The preliminaries may have ended in the previous chapter, but it sort of feels like they’re still going on.
As we approach three years since the second season of Chihayafuru premiered, it may be time to accept the reality that we’re not likely to get a third. With each passing season that lacks an announcement an announcement gets less likely (though there is the upcoming live-action to sustain interest in the franchise). I’m certainly not giving up hope, but I am staring to accept the prospect of finishing the series in manga form only.
What does that mean, exactly? Suetsugu-sensei herself headlines a chapter with “the last vermillion days of summer have arrived”, and it’s true that the final high school tournament of the series (presumably, and certainly for the leads) has begun. There remains a sense of the late mid-game here, positioning the pieces for the final march to the finish line. But we still don’t seem very close to seeing how where that finish line might be.
There’s plenty of focus on the supporting cast here (though sadly not much on Taichi, though that seems to be his rank in the hierarchy now). It’s nice to see Hyoro-kun get some real recognition (an embrace from Chihaya, mainly) for the stalwart soul he’s turned out to be. Wakamiya is increasingly focused on life after high school, but no more comfortable with the notion of that meaning life after Karuta. Her stint at a part-timer at a bakery serves mainly to convince her that she’s not cut out to work a conventional job for a living.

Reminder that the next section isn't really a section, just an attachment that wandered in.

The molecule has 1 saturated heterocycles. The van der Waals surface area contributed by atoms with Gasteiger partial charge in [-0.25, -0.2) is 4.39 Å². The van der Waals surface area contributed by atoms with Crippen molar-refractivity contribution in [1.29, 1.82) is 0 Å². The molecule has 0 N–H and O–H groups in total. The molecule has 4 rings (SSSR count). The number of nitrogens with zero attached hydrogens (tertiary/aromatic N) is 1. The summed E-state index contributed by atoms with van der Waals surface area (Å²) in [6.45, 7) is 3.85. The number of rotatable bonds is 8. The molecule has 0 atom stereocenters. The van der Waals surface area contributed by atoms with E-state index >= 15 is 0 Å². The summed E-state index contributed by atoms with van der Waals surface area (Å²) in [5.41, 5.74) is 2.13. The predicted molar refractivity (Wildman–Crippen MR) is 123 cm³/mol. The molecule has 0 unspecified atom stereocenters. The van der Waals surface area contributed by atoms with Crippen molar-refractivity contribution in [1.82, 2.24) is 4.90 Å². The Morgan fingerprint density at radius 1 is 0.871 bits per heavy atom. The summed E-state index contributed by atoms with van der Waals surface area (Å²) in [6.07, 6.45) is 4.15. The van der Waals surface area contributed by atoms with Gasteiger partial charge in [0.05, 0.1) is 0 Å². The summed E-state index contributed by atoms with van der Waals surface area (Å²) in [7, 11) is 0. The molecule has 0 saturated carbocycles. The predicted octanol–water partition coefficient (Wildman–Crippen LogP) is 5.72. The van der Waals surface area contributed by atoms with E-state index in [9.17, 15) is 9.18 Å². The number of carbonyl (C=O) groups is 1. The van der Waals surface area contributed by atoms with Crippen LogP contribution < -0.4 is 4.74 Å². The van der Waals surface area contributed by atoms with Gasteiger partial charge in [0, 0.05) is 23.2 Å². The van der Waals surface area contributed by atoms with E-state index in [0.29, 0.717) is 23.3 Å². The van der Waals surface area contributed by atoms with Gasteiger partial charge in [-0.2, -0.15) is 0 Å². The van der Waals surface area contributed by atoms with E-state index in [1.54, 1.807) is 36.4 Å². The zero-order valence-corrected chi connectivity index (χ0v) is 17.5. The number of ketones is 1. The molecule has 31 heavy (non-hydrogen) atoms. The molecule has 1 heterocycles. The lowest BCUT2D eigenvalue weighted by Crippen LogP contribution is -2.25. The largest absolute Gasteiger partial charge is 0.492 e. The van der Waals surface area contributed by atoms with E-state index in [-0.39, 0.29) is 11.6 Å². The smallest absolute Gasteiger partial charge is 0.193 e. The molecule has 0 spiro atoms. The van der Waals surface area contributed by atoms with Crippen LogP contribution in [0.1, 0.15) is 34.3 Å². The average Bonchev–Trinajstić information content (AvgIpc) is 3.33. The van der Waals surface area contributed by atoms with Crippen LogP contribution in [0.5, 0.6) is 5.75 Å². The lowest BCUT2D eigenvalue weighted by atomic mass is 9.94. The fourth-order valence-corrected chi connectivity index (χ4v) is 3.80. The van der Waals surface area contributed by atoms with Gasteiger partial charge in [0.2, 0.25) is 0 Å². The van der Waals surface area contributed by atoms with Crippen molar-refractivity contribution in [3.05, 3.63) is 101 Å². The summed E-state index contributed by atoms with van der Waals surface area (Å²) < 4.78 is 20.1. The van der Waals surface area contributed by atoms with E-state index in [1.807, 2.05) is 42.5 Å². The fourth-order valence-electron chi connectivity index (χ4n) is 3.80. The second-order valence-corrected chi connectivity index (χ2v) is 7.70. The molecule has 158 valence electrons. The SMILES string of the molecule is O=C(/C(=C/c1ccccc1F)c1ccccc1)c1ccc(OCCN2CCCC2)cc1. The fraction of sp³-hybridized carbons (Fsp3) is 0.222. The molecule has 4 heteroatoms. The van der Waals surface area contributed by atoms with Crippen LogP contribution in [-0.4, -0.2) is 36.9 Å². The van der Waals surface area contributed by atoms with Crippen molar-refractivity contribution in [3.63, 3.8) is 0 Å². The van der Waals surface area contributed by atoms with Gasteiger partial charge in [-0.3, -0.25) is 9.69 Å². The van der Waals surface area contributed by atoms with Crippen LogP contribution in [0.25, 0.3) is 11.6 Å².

It’s going to be interesting to see where Suetsugu is going with this notion of Wakamiya becoming “the first professional Karuta player”. But ultimately, no matter how much she sidetracks the elephant in the room is always going to be there. Sooner or later she has to confront what happens between Chihaya, Arata and Taichi. The latter is still acting as Sancho to the Meijn’s Quijote, this time getting ready to appear as his foil in a TV special exploring the secret of Suou’s speed (which has tapped Shinobu too at the last minute). Arata has arrived at Nationals with his two young kouhai in tow, and had a brief encounter with Chihaya. But there’s no movement on the big questions of the day.
Indeed, perhaps the most interesting page of these chapters was not even inside any of the chapters themselves, but the title page for #154 – which depicts Arata, Shinobu, Chihaya and Taichi as “King, Queen, Ace and Jack”. That’s the sort of thing that sets you to thinking, as obvious as it might seem in hindsight. I’m 154 chapters in, and I don’t yet see what Suetsugu’s endgame is – I can’t imagine a way for her to end this saga that will prove satisfying as regards the major threads in the story.